26. Bassford, op. cit., p. 97.

27. Howard, op. cit., p. 68.

28. Douglas Porch "Clausewitz and the French: 1871-1914" in Michael Handel (ed.), Clausewitz and Modern Strategy (London: Frank Cass, 1986), p.287; and Bassford, op. cit., p. 111.

29. Michael Handel, Masters of War: Sun Tzu, Clausewitz and Jomini (London: Frank Cass, 1992), p. 11.

30. Ibid.  The Weinberger Doctrine is the US' strategic adaptation for the post-Vietnam War era.  It lists six conditions for US participation in any war.  Frequently quotedduring the numerous debates concerning military action in the Gulf War, the Doctrine explicitly cites Clausewitz in the third of the six conditions: "As Clausewitz wrote, 'No one starts a war without first being clear in the mind what he intends to achieve by that war, and how he intends to conduct it.".

31. Bassford, op. cit., p. 204.

32. Ibid..

33. Handel, Masters, pp. 9-15.

34. Howard, Clausewitz, pp. 60-70; and Bassford, op. cit., pp. 200-202.  For Clausewitz's impact on nuclear strategy and the nuclear strategists, see Stephen Cimbala, Clausewitz and Escalation: Classical Perspective on Nuclear Strategy (London: Frank Cass, 1991); see also Bruce Nardulli, "Clausewitz and the Re-orientation of Nuclear Strategy", The Journal of Strategic Studies, Vol 5, No 4, December 1982.

35. Van Creveld, op. cit., pp. 49-57.

36. John Keegan, The History of Warfare (New York: Vintage Books, 1993), p.3.  Arguments against Clausewitz's relevance can also be found in John Shephard, "On War: Is Clausewitz Still Relevant?", Parameters, Vol XX, No 3, September 1990.  In it, Shephard argues that Clausewitz is no longer relevant due to the rise of nuclear weapons, transnational constabulary warfare and modern statecraft - elements which did not exist in Clausewitz's time.

37. Villacres and Bassford, op. cit., pp. 15-17.

38. Bassford, op. cit., p. 5.

BIBLIOGRAPHY

Books

1. Bassford, Christopher, Clausewitz in English, New York: Oxford University Press,1994.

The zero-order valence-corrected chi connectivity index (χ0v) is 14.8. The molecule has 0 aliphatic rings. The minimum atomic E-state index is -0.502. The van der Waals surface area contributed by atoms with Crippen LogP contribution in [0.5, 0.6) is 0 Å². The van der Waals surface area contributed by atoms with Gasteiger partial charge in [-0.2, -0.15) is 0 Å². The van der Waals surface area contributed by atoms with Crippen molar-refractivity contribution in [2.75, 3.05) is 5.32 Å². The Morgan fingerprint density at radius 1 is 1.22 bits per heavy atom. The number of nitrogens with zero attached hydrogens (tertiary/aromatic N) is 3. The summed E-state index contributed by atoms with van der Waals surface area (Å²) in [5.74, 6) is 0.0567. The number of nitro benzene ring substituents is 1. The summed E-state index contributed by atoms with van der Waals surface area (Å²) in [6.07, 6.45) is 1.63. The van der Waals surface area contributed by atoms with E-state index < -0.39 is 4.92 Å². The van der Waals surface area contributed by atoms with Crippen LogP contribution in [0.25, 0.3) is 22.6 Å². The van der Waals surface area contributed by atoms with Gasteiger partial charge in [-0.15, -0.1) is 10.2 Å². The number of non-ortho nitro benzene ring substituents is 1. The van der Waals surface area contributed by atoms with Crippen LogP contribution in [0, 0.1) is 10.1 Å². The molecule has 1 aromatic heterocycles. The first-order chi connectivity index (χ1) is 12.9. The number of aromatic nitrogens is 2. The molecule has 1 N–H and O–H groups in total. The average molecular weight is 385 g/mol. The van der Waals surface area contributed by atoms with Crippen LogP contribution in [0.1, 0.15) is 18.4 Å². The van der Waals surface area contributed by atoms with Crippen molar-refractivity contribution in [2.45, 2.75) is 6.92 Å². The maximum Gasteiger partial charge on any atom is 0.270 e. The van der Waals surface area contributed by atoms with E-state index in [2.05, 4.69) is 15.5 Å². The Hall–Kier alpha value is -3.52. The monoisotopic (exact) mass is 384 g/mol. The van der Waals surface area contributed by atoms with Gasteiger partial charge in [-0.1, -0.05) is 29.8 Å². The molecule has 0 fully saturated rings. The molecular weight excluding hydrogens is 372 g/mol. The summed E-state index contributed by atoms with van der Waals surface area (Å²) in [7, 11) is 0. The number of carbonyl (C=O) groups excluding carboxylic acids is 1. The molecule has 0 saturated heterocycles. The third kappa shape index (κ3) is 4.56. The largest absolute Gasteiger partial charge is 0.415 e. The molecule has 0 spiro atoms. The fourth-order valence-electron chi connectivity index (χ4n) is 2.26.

2. Clausewitz, Karl von, On War, ed. and trans. Michael Howard and Peter Paret, New York: Alfred A. Knopf, 1993.

3. Creveld, Martin van, The Transformation of War, New York: The Free Press, 1991.

4. Earle, Edward Mead (ed.), Makers of Modern Strategy: Military Thought from Machiavelli to Hitler, Princeton: Princeton University Press, 1971.

5. Gat, Azar, The Development of Military Thought: The Nineteenth Century, Oxford: Clarendon Press, 1992.

6. Gat, Azar, The Origins of Military Thought: From the Enlightenment to Clausewitz, Oxford: Claredon Press, 1989.

7. Handel, Michael, Masters of War: Sun Tzu, Clausewitz and Jomini, London: Frank Cass, 1992.

8. Howard, Michael, Clausewitz, Oxford: Oxford University Press, 1983.

9. Paret, Peter (ed.), Makers of Modern Strategy: From Machiavelli to the Nuclear Age, Princeton: Princeton University Press, 1986.

10. Paret, Peter, Understanding War, Princeton: Princeton University Press, 1992.

11. Strachan, Hew, European Armies and the Conduct of War, London: Routledge, 1991.

Articles

1. Coats, Wendell, "Clausewitz's Theory of War: An Alternative View," Comparative Strategy, Vol 5, No 4, 1986.

2. Cronin, Parick, "Clausewitz Condensed," Military Review, Vol 65, No 8, August 1985.

3. Nardulli, Bruce, "Clausewitz and the Re-orientation of Nuclear Strategy," The Journal of Strategic Studies, Vol 5, No 4, December 1982.

4. Shephard, John, "On War: Is Clausewitz Still Relevant?,"Parameters, Vol XX, No 3, September 1990.

5. Villacres Edward, and Bassford, Christopher, "Reclaiming the Clausewitzian Trinity," Parameters, Vol XXV, No 3, Autumn 1995.